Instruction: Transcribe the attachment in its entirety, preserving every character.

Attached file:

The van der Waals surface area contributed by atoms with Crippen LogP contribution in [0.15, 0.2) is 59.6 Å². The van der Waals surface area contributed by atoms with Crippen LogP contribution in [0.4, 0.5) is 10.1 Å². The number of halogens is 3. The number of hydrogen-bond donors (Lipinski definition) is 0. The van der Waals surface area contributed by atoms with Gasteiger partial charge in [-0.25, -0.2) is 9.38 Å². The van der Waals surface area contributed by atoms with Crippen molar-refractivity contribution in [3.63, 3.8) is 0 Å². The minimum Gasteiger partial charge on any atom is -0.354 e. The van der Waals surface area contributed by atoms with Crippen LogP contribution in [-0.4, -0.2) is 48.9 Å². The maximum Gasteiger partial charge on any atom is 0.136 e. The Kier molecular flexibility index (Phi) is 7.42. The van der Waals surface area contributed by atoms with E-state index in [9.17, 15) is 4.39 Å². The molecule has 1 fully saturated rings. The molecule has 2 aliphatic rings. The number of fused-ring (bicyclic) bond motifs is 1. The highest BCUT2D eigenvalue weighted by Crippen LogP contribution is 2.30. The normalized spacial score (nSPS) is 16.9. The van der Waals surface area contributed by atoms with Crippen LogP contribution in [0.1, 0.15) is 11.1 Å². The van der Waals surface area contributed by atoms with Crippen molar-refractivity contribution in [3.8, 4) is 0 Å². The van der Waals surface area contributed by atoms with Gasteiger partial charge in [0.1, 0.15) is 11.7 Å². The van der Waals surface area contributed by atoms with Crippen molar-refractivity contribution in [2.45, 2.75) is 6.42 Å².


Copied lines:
The van der Waals surface area contributed by atoms with Crippen LogP contribution in [0.15, 0.2) is 59.6 Å². The van der Waals surface area contributed by atoms with Crippen LogP contribution in [0.4, 0.5) is 10.1 Å². The number of halogens is 3. The number of hydrogen-bond donors (Lipinski definition) is 0. The van der Waals surface area contributed by atoms with Gasteiger partial charge in [-0.25, -0.2) is 9.38 Å². The van der Waals surface area contributed by atoms with Crippen molar-refractivity contribution in [3.63, 3.8) is 0 Å². The minimum Gasteiger partial charge on any atom is -0.354 e. The van der Waals surface area contributed by atoms with Crippen LogP contribution in [-0.4, -0.2) is 48.9 Å². The maximum Gasteiger partial charge on any atom is 0.136 e. The Kier molecular flexibility index (Phi) is 7.42. The van der Waals surface area contributed by atoms with E-state index in [9.17, 15) is 4.39 Å². The molecule has 1 fully saturated rings. The molecule has 2 aliphatic rings. The number of fused-ring (bicyclic) bond motifs is 1. The highest BCUT2D eigenvalue weighted by Crippen LogP contribution is 2.30. The normalized spacial score (nSPS) is 16.9. The van der Waals surface area contributed by atoms with Crippen LogP contribution in [0.1, 0.15) is 11.1 Å². The van der Waals surface area contributed by atoms with Crippen molar-refractivity contribution in [3.8, 4) is 0 Å². The van der Waals surface area contributed by atoms with Gasteiger partial charge in [0.1, 0.15) is 11.7 Å². The van der Waals surface area contributed by atoms with Crippen molar-refractivity contribution in [2.45, 2.75) is 6.42 Å².